In conclusion, ICU survival depends on the effects of several predictors interacting with each other and with time. Clinical trials should consider that men and women respond differently to noxious stimuli, although the possible female advantages described in animals have not yet been confirmed in humans. Additional prospective studies observing not only sex but also hormonal status (including exogenous hormone use), associated with a better stratification according to age and disease state and severity of illness, are needed to further characterize these differences.

Corresponding author and reprints: Jean-Louis Vincent, MD, PhD, Department of Intensive Care, Erasme Hospital, Route de Lennik, 808, B-1070 Brussels, Belgium (e-mail: jlvincen@ulb.ac.be).

Accepted for publication January 31, 2003.

Jousilahti  PVartiainen  ETuomilehto  JPuska  P Sex, age, cardiovascular risk factors, and coronary heart disease: a prospective follow-up study of 14 786 middle-aged men and women in Finland. Circulation. 1999;991165- 1172
PubMed Link to Article
Malacrida  RGenoni  MMaggioni  AP  et al.  A comparison of the early outcome of acute myocardial infarction in women and men: the Third International Study of Infarct Survival Collaborative Group. N Engl J Med. 1998;3388- 14
PubMed Link to Article
Vaccarino  VParsons  LEvery  NRBarron  HVKrumholz  HM Sex-based differences in early mortality after myocardial infarction: National Registry of Myocardial Infarction 2 Participants. N Engl J Med. 1999;341217- 225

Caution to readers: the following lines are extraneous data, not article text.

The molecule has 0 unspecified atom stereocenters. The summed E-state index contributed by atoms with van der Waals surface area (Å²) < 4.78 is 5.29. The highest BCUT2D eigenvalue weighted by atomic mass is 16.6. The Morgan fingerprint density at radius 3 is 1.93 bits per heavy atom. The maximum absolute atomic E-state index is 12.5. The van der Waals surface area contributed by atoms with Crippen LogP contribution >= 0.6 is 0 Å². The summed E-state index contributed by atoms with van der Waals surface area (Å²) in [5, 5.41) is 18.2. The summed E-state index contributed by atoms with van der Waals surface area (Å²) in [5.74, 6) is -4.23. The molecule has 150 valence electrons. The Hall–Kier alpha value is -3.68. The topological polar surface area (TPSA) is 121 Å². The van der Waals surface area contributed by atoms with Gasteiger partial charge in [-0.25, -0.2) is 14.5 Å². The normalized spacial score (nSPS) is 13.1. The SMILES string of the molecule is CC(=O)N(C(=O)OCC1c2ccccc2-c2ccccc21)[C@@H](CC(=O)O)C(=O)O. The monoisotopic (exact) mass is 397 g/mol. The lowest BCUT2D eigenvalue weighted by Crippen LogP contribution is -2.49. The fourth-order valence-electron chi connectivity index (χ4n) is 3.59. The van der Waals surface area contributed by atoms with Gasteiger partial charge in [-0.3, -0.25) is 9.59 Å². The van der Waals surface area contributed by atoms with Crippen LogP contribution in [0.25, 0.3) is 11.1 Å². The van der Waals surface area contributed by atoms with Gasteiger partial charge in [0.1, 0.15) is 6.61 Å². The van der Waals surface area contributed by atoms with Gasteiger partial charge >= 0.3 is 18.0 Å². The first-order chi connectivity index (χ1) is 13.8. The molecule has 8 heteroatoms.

PubMed Link to Article
Weaver  WDWhite  HDWilcox  RG  et al. GUSTO-I Investigators, Comparisons of characteristics and outcomes among women and men with acute myocardial infarction treated with thrombolytic therapy. JAMA. 1996;275777- 782
PubMed Link to Article
Maynard  CEvery  NRMartin  JSKudenchuk  PJWeaver  WD Association of gender and survival in patients with acute myocardial infarction. Arch Intern Med. 1997;1571379- 1384
PubMed Link to Article
Adams  KF  JrSueta  CAGheorghiade  M  et al.  Gender differences in survival in advanced heart failure: insights from the FIRST study. Circulation. 1999;991816- 1821
PubMed Link to Article
Simon  TMary-Krause  MFunck-Brentano  CJaillon  P Sex differences in the prognosis of congestive heart failure: results from the Cardiac Insufficiency Bisoprolol Study (CIBIS II). Circulation. 2001;103375- 380
PubMed Link to Article
Wohltmann  CDFranklin  GABoaz  PW  et al.  A multicenter evaluation of whether gender dimorphism affects survival after trauma. Am J Surg. 2001;181297- 300
PubMed Link to Article
Mostafa  GHuynh  TSing  RFMiles  WSNorton  HJThomason  MH Gender-related outcomes in trauma. J Trauma. 2002;53430- 435
PubMed Link to Article
Schroder  JKahlke  VStaubach  KHZabel  PStuber  F Gender differences in human sepsis. Arch Surg. 1998;1331200- 1205
PubMed Link to Article
Schroder  JKahlke  VBook  MStuber  F Gender differences in sepsis: genetically determined? Shock. 2000;14307- 310
PubMed Link to Article